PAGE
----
1.0 INTRODUCTION TO SHARI’AT
CHANGING USAGES OF THE TERM 'SHARI'AT'
The term shari’at in Arabic means a way, a road, or
a guide. At the beginning it conveyed the meaning of both ‘aqiidat which
is internal and actions that are external manifestations of ‘aqiidat. The
actions include physical acts of worship, ‘ibaadaat; civil transactions,
mu’amalaat madaniyyat; financial transactions, mu’amalaat maaliyyat; judicial matters, mu’amalaat qadhaiyyat,
and matters of political organization, siyaasat. With time the term came to be
used to refer only to the actions excluding ‘aqiidat. With the passage of
more time and increasing secularization, the term shari’at became confined
to the civil transactions of marriage, munakahaat; divorce, talaaq; and inheritance, mawariith. Even the narrow area in which shari’at has retreated after marginalization by secular laws in now threatened
with complete extinction. Our discussion of maqasid al shari’at is an attempt
to revive and bring to life the concept of shari’at as a comprehensive guideline
for society. We shall use the term Law with a capital ‘L’ to refer to the Law of Allah which is the shari’at and this distinguish if from the law of humans which is spelt with a lower case ‘l’.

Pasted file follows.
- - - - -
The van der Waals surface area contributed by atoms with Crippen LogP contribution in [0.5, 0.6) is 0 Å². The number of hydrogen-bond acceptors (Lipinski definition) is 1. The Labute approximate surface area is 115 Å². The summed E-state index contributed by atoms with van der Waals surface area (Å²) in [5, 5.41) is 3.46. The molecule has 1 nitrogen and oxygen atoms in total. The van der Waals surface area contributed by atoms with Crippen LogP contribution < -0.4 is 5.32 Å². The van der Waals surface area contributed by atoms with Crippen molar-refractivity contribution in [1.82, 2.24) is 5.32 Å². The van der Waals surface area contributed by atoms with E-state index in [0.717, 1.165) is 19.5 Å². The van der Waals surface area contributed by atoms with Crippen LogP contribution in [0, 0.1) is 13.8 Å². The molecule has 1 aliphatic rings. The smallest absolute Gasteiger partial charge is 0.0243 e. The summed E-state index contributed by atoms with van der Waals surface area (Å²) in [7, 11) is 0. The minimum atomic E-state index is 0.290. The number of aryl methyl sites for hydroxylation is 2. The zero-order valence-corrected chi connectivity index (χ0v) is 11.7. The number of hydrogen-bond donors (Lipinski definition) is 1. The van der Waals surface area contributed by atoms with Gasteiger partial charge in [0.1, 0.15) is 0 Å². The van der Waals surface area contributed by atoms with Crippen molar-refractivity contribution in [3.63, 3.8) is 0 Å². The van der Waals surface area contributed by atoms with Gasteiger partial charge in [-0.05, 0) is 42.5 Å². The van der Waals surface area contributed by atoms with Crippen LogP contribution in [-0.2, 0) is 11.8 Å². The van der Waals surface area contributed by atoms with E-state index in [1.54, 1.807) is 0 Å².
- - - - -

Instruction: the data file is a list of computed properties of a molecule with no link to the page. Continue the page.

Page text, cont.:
1.2 THE LAW AS THE BASIS OF MUSLIM SOCIETY AND CULTURE
Islamic Law is
the basis for Islamic culture, civilization, and societal institutions. Islamic Law is complete and comprehensive. It serves
the best interests of humans. It can accommodate new challenges and can grow. Islamic Law is a viable system that has not
been given its due role in shaping Muslim societies because it has been marginalized. The Law is revealed and cannot be derived
from rational reasoning alone however most legal rulings can be understood logically.
APPLICABILITY OF THE SHARI’AT
Islam and its
Law are suitable for all places and all times due to its conformity to basic human nature, satisfaction of human interests,
ease of application, and flexibility. There is in-built flexibility of the fixed part and adaptive flexibility of the variable
part. Modernism defined as scientism, rationalism, and empiricism is not an intellectual challenge to the shari’at
because the shari’at sciences of fiqh
and usul al fiqh are very rational, evidence-based, and systematic. They employ
logic and reason in most of their conclusions.
2.0 INTRODUCTION TO MAQASID al SHARI’AT
OF MAQASID AL SHARI’AT
The Law was revealed
to fulfill specific underlying purposes, maqasid, and for the benefit and in the